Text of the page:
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The 2005 Amendments To The Bankruptcy Code

Bankruptcy and Family Law Attorney in Coeur d’Alene

Serving Coeur d’Alene & Kootenai County Areas, including Coeur d’Alene • Hayden

The new bankruptcy laws were actually amendments to existing bankruptcy codes. The reform of bankruptcy bill passed through Congress in April of 2005, and the changes it enacted really only made the process of filing for bankruptcy more complex; they didn’t remove the option of bankruptcy entirely.

Major Changes in the Amendments

The 2005 bankruptcy code amendments instituted a “means test” used to determine who may file for bankruptcy protection. The means test is an income-based yardstick by which the federal court figures if a filer’s income – including any income earned by a non-filing spouse – exceeds a level set by the amendments. This level measures whether you have the means to repay a major portion of your debts listed in your bankruptcy filing and is focused mostly on consumer debtors. The Chapter 7 trustee or the U.S. Trustee for the bankruptcy court can, in certain cases, seek to have cases dismissed for abuse of the bankruptcy system. Most individuals and couples who won’t pass the means test are still eligible for Chapter 13 bankruptcy protection, and, in fact, that is likely what such challenges to Chapter 7 filings via the means test are meant to do: cause people to file Chapter 13 and make repayments rather than seek a discharge in a Chapter 7 filing.

In order to pass the means test, a filer’s income for the last six months is extrapolated out to annual earnings and then compared to the filer’s state median income. If the filer’s annual income based on this formula is equal to or less than the median income for the filer’s state, then the filer is permitted to pursue Chapter 7 bankruptcy protection. If the filer’s income doesn’t pass the means test, the filer’s financial picture is looked at more closely to see if the filer qualifies to finance a Chapter 13 plan. Debtors who don’t qualify for Chapter 7 under the means test may contest the finding if there are extenuating circumstances, such as job loss, that aren’t reflected in the means test income requirements, namely, that the prior six months’ worth of income is no longer reflective of the filer’s current situation.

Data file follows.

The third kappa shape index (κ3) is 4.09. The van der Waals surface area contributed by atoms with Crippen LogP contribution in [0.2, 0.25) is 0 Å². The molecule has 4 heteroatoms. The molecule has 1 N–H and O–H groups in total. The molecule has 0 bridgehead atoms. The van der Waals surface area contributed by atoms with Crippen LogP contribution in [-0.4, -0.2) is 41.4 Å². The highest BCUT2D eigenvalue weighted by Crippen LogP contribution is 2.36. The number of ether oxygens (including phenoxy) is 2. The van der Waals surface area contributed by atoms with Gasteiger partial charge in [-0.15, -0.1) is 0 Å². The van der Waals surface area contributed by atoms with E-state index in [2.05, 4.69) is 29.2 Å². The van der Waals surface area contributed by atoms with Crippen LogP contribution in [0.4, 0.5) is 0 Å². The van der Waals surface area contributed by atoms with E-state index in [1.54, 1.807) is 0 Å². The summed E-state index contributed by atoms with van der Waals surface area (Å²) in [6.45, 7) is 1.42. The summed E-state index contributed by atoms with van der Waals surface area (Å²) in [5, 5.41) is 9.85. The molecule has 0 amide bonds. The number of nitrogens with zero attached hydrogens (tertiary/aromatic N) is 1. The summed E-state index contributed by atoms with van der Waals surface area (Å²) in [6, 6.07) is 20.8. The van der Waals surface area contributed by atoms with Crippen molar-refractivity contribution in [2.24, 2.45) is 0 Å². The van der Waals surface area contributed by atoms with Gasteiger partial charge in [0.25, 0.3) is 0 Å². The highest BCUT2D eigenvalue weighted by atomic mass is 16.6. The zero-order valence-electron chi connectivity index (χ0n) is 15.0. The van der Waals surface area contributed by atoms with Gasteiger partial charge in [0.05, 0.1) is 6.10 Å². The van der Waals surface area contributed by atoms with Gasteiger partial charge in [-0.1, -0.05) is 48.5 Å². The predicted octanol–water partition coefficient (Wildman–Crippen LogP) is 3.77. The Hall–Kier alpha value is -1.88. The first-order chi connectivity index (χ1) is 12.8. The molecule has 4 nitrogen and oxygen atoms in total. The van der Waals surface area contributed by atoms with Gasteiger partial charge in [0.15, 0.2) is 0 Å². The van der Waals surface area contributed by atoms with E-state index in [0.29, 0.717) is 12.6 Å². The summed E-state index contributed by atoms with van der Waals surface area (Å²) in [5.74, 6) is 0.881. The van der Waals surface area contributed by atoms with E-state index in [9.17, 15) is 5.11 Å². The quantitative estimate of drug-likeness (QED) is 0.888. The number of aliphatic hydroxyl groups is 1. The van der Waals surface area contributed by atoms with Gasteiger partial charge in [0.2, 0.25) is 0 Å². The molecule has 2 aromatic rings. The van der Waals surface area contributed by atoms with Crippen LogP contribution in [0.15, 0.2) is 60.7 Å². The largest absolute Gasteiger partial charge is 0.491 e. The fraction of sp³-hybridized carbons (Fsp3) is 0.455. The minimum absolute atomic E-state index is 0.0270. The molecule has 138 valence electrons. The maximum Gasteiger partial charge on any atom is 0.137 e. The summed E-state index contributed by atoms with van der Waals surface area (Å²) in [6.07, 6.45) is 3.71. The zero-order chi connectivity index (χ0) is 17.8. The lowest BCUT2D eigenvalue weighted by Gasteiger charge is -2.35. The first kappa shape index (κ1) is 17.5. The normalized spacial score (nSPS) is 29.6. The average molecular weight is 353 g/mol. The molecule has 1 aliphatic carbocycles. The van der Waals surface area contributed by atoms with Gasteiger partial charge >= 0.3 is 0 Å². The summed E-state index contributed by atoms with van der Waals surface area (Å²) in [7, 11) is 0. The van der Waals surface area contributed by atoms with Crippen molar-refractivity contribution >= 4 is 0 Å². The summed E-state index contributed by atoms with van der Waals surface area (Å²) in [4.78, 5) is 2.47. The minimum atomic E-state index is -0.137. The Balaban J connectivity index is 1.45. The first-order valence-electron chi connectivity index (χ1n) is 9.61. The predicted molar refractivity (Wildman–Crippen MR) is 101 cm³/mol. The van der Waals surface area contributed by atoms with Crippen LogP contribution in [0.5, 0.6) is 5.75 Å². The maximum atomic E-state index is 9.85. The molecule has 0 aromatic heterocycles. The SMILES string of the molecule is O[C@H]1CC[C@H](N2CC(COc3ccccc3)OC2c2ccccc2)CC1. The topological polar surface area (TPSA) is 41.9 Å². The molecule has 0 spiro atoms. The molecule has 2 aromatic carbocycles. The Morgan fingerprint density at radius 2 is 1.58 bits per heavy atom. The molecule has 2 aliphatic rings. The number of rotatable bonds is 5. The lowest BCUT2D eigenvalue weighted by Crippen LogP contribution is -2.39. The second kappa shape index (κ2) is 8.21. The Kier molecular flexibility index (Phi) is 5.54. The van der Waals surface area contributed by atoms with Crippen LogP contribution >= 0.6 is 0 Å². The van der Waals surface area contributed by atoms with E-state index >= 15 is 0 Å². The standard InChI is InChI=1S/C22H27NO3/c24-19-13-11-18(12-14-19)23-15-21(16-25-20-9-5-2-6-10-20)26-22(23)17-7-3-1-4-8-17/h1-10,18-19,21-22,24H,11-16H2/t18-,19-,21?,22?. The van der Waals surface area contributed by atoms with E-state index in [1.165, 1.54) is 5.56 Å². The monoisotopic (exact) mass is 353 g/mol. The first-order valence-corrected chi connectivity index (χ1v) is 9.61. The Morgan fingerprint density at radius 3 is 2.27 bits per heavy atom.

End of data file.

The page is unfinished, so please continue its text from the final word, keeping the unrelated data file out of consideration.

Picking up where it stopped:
How the new bankruptcy amendments regarding current monthly income read:

11 U.S.C. 101 as effective 10/17/0510A) The term “current monthly income”–

(A) means the average monthly income from all sources that the debtor receives (or in a joint case the debtor and the debtor’s spouse receive) without regard to whether such income is taxable income, derived during the 6-month period ending on–

(i) the last day of the calendar month immediately preceding the date of the commencement of the case if the debtor files the schedule of current income required by section 521(a)(1)(B)(ii); or

(ii) the date on which current income is determined by the court for purposes of this title if the debtor does not file the schedule of current income required by section 521(a)(1)(B)(ii); and

(B) includes any amount paid by any entity other than the debtor (or in a joint case the debtor and the debtor’s spouse), on a regular basis for the household expenses of the debtor or the debtor’s dependents (and in a joint case the debtor’s spouse if not otherwise a dependent), but excludes benefits received under the Social Security Act, payments to victims of war crimes or crimes against humanity on account of their status as victims of such crimes, and payments to victims of international terrorism (as defined in section 2331 of title 18) or domestic terrorism (as defined in section 2331 of title 18) on account of their status as victims of such terrorism.

This seems like a lot of intense legal terms, but, to break it down, it goes a little something like this:

Monthly income is defined as any money you receive – or you and your spouse receive if you’re filing jointly – regardless of whether that income is taxable income. The period of time they’re interested is the six months prior to your bankruptcy filing date. The amount of income includes any money paid toward your bills on your behalf. Social Security payments are not considered income.